|Rusty barbed wire: |
The mortal enemy of the human neck.
Oh yes, and here's the pic credit.
Not on purpose. More like the universe having a taste and spitting me out.
The first time I nearly died was from a freak wave, the second time was from the Welsh God of combi vans. Now I'll tell you about the third time, and boy, was this close to third time lucky!
School holidays were an especially traumatic time for me, as it meant spending exactly half of them with my father. No matter what he was doing or where he was going (or what I wanted to do or where I wanted to go) the custody settlement stipulated my brother and I were to spend half of all our school holidays with my father.
This particular holiday, Dad took my brother and I for a very long car trip to Warrnambool. Many great writers (who are now very broken people) have written about the pain of incredibly long road trips with young children. This is not the near death bit. It's boring. You came for the near death, and by golly you'll get it.
This is a game where several children, giggly on wizz-fizz, think it's a brilliant idea to run around, in a farmyard, in the middle of the night, with torches. Chasing each other and calling out, "You're it!"
You don't want to be "it". You want to be as far away from whoever is "it" as possible. (Usually the kid who can't count when you put your spuds in and say "dib-dib-dib") (spuds are fists. It's mandatory to say "dib-dib-dib" before you start counting off spuds. I don't know. I didn't make up the rules.)
Whoever is not "it" then tears off before the kid who can't count properly (and is probably crying) has to now find everyone. In the dark. With a torch.
Meanwhile, everyone else finds a safe place to hide, or tries to sneak to base and scream, "I win!" To be honest, I'm a bit hazy about the rules. Except for the "dib-dib-dib" bit.
I'm at an unfamiliar farm, loads of kids running around, me tearing off into the night with my good chum Kate (also on an access visit with her dad, I think). Hey, it was 1981, there was an avalanche of divorces back then because the 'no fault' law had only come in in 1978 or something.
Anyway, I'm running, and for a girl with bad asthma, the country night air made me feel AMAZING! I put on some amazing speed. Now, if you've seen the picture above, you know this is going to get real messy. Kate, running beside me, starts to say, "Hang on, I think there's a –"
– The English language is sadly lacking in words to describe the noise your neck makes when you run full-pelt into a rusty barb-wire –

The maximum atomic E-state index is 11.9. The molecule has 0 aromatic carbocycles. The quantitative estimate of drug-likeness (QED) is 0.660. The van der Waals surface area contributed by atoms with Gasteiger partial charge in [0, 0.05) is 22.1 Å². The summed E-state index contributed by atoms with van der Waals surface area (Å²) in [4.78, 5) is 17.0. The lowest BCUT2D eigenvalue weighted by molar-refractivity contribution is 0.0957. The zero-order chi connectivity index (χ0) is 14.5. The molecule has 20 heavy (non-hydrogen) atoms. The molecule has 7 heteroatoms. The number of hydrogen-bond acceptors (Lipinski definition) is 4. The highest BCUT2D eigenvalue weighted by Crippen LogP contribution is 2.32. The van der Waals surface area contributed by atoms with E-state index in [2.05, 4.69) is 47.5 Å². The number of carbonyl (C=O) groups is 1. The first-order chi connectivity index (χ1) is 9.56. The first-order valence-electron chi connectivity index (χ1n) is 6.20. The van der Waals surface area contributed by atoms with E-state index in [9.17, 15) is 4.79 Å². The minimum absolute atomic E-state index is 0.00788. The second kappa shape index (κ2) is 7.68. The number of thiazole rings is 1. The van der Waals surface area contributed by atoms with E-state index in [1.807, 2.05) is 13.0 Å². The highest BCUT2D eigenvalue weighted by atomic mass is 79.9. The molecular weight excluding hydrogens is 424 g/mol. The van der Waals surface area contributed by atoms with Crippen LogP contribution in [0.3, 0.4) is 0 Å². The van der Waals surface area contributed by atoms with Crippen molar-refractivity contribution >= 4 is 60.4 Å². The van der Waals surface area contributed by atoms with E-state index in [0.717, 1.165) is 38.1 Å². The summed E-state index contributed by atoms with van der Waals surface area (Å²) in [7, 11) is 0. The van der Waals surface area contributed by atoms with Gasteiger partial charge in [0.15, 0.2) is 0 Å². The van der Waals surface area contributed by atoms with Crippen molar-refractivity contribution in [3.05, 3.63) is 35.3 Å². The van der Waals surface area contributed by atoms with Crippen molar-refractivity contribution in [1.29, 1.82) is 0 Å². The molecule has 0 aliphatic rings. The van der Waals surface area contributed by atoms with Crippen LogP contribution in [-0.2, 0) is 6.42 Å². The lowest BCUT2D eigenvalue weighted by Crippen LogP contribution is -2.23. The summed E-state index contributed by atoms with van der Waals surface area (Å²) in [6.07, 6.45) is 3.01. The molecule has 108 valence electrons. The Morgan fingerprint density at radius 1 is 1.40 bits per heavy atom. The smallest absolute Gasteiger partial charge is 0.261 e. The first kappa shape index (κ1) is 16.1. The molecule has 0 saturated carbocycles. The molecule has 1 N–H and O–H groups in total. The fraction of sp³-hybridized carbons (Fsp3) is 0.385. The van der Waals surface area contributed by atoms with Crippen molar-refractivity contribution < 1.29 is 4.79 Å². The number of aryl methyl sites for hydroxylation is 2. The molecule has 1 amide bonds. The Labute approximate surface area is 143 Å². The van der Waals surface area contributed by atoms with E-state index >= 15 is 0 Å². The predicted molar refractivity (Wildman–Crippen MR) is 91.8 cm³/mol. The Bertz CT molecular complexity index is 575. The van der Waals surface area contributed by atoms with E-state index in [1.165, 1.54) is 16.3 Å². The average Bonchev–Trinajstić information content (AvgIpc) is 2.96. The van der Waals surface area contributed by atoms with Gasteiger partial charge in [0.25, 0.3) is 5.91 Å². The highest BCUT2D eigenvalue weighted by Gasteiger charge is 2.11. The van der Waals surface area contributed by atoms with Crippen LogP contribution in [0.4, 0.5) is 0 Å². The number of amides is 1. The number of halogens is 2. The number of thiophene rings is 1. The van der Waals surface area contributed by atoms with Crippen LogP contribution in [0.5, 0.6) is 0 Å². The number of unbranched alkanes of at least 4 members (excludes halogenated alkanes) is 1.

I barely felt it. Obviously, I knew I'd run into something, because my body stopped going forward, hit some kind of force-field (that would be the fence) and flew backwards. I managed to land on my feet! (take that clumsy people!)
The other clue that I'd hit something was the sudden warmth all over my neck. Being a curious child, I put my palm to my neck. It felt super warm and - whoa! - slippery!
I couldn't see what I'd done, but Kate could. She had a hard time closing her mouth for some reason, but when she did she said, "Don't scream or we'll get into trouble."
The golden rule of childhood. If you're having fun, and you lose a limb, for christssake don't scream or the parents will come and then the fun's over.
Kate shone her torch on me and I saw blood on my hands. Lots of blood. As much as we didn't want to go inside, I would have gotten into even more trouble if the blood dirtied up my favourite cardigan. So we had to find the parental units. Anybody's would do. It didn't have to be mine. In fact, one of the dads took one look at me and said, "Don't let your Dad see that."
Because my Dad passes out at the sight of blood. Someone ushered me into the bathroom where they dabbed at my claret-coloured neck . . . and put a thick layer of first aid creme on it. "It's too big for a band-aid."
Nobody offered to drive me to the hospital for stitches, because
a) they'd been drinking and it would have been too dangerous to drive.
b) I'd stopped bleeding after about half an hour
c) apparently I hadn't stopped talking the whole time, so I must have been fine.
The worst part of it was, I had some kind of super-human mega-healing and after only five days the scab completely fell away. By the time the new school term came around, you could barely see anything. Nobody believed me when I told them I'd run into a barbwire fence on my holidays and nearly killed myself.
BUT, the thin, whispery scar right next to my jugular vein is still there to this day.
You believe me, don't you?